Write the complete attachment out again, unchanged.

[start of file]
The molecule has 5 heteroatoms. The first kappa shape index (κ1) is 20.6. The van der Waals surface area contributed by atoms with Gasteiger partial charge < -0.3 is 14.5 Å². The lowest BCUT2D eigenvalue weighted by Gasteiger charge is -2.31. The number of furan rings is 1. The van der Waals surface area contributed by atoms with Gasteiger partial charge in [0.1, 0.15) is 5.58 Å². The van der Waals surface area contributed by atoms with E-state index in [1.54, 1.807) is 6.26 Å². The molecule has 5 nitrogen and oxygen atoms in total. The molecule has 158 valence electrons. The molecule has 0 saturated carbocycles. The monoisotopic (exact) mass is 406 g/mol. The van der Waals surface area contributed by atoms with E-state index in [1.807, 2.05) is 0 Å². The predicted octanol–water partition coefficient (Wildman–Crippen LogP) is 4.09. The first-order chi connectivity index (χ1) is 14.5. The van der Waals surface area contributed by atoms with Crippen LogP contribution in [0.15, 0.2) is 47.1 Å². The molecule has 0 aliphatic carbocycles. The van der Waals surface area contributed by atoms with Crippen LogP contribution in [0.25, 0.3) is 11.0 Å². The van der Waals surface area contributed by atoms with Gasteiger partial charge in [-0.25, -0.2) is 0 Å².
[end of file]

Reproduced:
The molecule has 5 heteroatoms. The first kappa shape index (κ1) is 20.6. The van der Waals surface area contributed by atoms with Gasteiger partial charge < -0.3 is 14.5 Å². The lowest BCUT2D eigenvalue weighted by Gasteiger charge is -2.31. The number of furan rings is 1. The van der Waals surface area contributed by atoms with Gasteiger partial charge in [0.1, 0.15) is 5.58 Å². The van der Waals surface area contributed by atoms with E-state index in [1.54, 1.807) is 6.26 Å². The molecule has 5 nitrogen and oxygen atoms in total. The molecule has 158 valence electrons. The molecule has 0 saturated carbocycles. The monoisotopic (exact) mass is 406 g/mol. The van der Waals surface area contributed by atoms with E-state index in [1.807, 2.05) is 0 Å². The predicted octanol–water partition coefficient (Wildman–Crippen LogP) is 4.09. The first-order chi connectivity index (χ1) is 14.5. The van der Waals surface area contributed by atoms with Crippen LogP contribution in [0.15, 0.2) is 47.1 Å². The molecule has 0 aliphatic carbocycles. The van der Waals surface area contributed by atoms with Crippen LogP contribution in [0.25, 0.3) is 11.0 Å². The van der Waals surface area contributed by atoms with Gasteiger partial charge in [-0.25, -0.2) is 0 Å².